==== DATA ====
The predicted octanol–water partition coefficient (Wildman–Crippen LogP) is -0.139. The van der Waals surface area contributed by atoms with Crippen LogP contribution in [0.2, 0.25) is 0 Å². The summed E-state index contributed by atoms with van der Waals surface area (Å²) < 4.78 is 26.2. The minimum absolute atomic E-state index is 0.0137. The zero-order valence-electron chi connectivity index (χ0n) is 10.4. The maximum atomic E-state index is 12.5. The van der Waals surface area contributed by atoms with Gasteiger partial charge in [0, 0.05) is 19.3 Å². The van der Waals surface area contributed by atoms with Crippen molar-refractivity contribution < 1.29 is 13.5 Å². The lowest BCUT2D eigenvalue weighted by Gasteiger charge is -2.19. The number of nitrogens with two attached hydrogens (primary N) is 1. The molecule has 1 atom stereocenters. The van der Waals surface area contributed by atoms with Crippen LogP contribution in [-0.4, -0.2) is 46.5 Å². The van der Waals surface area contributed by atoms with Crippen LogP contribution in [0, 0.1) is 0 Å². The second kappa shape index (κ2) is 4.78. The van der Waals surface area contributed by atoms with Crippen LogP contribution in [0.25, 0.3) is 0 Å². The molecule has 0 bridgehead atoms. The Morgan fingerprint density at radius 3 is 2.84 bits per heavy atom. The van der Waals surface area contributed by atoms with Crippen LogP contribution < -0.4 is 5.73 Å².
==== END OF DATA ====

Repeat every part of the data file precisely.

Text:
The predicted octanol–water partition coefficient (Wildman–Crippen LogP) is -0.139. The van der Waals surface area contributed by atoms with Crippen LogP contribution in [0.2, 0.25) is 0 Å². The summed E-state index contributed by atoms with van der Waals surface area (Å²) < 4.78 is 26.2. The minimum absolute atomic E-state index is 0.0137. The zero-order valence-electron chi connectivity index (χ0n) is 10.4. The maximum atomic E-state index is 12.5. The van der Waals surface area contributed by atoms with Gasteiger partial charge in [0, 0.05) is 19.3 Å². The van der Waals surface area contributed by atoms with Crippen molar-refractivity contribution < 1.29 is 13.5 Å². The lowest BCUT2D eigenvalue weighted by Gasteiger charge is -2.19. The number of nitrogens with two attached hydrogens (primary N) is 1. The molecule has 1 atom stereocenters. The van der Waals surface area contributed by atoms with Crippen LogP contribution in [-0.4, -0.2) is 46.5 Å². The van der Waals surface area contributed by atoms with Crippen LogP contribution in [0, 0.1) is 0 Å². The second kappa shape index (κ2) is 4.78. The van der Waals surface area contributed by atoms with Crippen LogP contribution in [0.25, 0.3) is 0 Å². The molecule has 0 bridgehead atoms. The Morgan fingerprint density at radius 3 is 2.84 bits per heavy atom. The van der Waals surface area contributed by atoms with Crippen LogP contribution < -0.4 is 5.73 Å².